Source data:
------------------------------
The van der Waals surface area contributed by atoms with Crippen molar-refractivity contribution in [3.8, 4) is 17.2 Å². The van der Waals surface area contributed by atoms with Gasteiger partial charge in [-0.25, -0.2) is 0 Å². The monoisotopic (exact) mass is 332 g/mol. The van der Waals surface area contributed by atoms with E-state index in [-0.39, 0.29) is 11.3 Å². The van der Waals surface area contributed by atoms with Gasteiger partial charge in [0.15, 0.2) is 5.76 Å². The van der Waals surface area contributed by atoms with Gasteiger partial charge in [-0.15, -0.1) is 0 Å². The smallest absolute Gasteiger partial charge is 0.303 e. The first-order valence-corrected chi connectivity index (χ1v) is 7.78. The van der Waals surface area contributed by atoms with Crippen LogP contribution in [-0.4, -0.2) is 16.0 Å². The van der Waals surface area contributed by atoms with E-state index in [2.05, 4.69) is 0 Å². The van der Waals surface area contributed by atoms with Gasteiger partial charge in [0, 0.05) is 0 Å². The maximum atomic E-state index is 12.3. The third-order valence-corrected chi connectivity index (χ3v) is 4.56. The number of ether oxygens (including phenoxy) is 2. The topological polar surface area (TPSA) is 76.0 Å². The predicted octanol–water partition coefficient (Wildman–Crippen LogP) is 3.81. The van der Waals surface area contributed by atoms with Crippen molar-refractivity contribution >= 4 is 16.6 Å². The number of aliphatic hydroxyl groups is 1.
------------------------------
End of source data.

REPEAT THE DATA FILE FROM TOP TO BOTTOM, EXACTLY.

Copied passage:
The van der Waals surface area contributed by atoms with Crippen molar-refractivity contribution in [3.8, 4) is 17.2 Å². The van der Waals surface area contributed by atoms with Gasteiger partial charge in [-0.25, -0.2) is 0 Å². The monoisotopic (exact) mass is 332 g/mol. The van der Waals surface area contributed by atoms with E-state index in [-0.39, 0.29) is 11.3 Å². The van der Waals surface area contributed by atoms with Gasteiger partial charge in [0.15, 0.2) is 5.76 Å². The van der Waals surface area contributed by atoms with Gasteiger partial charge in [-0.15, -0.1) is 0 Å². The smallest absolute Gasteiger partial charge is 0.303 e. The first-order valence-corrected chi connectivity index (χ1v) is 7.78. The van der Waals surface area contributed by atoms with Crippen LogP contribution in [-0.4, -0.2) is 16.0 Å². The van der Waals surface area contributed by atoms with E-state index in [2.05, 4.69) is 0 Å². The van der Waals surface area contributed by atoms with Gasteiger partial charge in [0, 0.05) is 0 Å². The maximum atomic E-state index is 12.3. The third-order valence-corrected chi connectivity index (χ3v) is 4.56. The number of ether oxygens (including phenoxy) is 2. The topological polar surface area (TPSA) is 76.0 Å². The predicted octanol–water partition coefficient (Wildman–Crippen LogP) is 3.81. The van der Waals surface area contributed by atoms with Crippen molar-refractivity contribution >= 4 is 16.6 Å². The number of aliphatic hydroxyl groups is 1.